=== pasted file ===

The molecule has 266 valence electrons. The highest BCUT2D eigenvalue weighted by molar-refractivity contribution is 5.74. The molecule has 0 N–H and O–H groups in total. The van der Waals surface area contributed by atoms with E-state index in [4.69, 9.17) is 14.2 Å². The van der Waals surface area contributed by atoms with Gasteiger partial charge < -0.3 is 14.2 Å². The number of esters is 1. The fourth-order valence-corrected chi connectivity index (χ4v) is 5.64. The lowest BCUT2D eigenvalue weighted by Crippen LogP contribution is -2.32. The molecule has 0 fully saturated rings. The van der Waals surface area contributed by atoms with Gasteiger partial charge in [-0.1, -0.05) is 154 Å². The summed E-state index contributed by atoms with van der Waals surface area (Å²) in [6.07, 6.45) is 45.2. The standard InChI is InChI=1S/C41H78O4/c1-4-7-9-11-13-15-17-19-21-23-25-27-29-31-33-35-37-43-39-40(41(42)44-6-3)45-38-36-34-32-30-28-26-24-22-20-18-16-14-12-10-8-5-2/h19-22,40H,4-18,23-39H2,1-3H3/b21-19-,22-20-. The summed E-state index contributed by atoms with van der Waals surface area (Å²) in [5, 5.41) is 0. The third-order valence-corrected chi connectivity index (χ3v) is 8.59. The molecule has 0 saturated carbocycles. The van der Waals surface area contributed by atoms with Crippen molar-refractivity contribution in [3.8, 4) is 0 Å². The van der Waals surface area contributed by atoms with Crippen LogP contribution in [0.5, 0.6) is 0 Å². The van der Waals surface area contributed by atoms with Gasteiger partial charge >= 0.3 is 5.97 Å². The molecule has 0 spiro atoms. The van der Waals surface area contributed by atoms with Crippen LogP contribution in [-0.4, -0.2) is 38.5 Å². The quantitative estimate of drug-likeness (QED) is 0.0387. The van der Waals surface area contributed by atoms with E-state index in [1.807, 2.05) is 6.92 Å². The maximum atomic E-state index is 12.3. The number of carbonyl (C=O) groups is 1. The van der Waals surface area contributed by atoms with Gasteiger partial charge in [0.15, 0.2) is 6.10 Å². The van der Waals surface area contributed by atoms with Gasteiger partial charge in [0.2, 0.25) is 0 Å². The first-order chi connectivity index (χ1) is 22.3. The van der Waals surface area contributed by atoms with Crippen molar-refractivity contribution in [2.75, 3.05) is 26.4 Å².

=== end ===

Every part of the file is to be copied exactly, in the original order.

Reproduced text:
The molecule has 266 valence electrons. The highest BCUT2D eigenvalue weighted by molar-refractivity contribution is 5.74. The molecule has 0 N–H and O–H groups in total. The van der Waals surface area contributed by atoms with E-state index in [4.69, 9.17) is 14.2 Å². The van der Waals surface area contributed by atoms with Gasteiger partial charge < -0.3 is 14.2 Å². The number of esters is 1. The fourth-order valence-corrected chi connectivity index (χ4v) is 5.64. The lowest BCUT2D eigenvalue weighted by Crippen LogP contribution is -2.32. The molecule has 0 fully saturated rings. The van der Waals surface area contributed by atoms with Gasteiger partial charge in [-0.1, -0.05) is 154 Å². The summed E-state index contributed by atoms with van der Waals surface area (Å²) in [6.07, 6.45) is 45.2. The standard InChI is InChI=1S/C41H78O4/c1-4-7-9-11-13-15-17-19-21-23-25-27-29-31-33-35-37-43-39-40(41(42)44-6-3)45-38-36-34-32-30-28-26-24-22-20-18-16-14-12-10-8-5-2/h19-22,40H,4-18,23-39H2,1-3H3/b21-19-,22-20-. The summed E-state index contributed by atoms with van der Waals surface area (Å²) in [5, 5.41) is 0. The third-order valence-corrected chi connectivity index (χ3v) is 8.59. The molecule has 0 saturated carbocycles. The van der Waals surface area contributed by atoms with Crippen molar-refractivity contribution in [3.8, 4) is 0 Å². The van der Waals surface area contributed by atoms with Crippen LogP contribution in [0.5, 0.6) is 0 Å². The van der Waals surface area contributed by atoms with Gasteiger partial charge >= 0.3 is 5.97 Å². The molecule has 0 spiro atoms. The van der Waals surface area contributed by atoms with Crippen LogP contribution in [-0.4, -0.2) is 38.5 Å². The quantitative estimate of drug-likeness (QED) is 0.0387. The van der Waals surface area contributed by atoms with E-state index in [1.807, 2.05) is 6.92 Å². The maximum atomic E-state index is 12.3. The number of carbonyl (C=O) groups is 1. The van der Waals surface area contributed by atoms with Gasteiger partial charge in [0.15, 0.2) is 6.10 Å². The van der Waals surface area contributed by atoms with Gasteiger partial charge in [0.2, 0.25) is 0 Å². The first-order chi connectivity index (χ1) is 22.3. The van der Waals surface area contributed by atoms with Crippen molar-refractivity contribution in [2.75, 3.05) is 26.4 Å².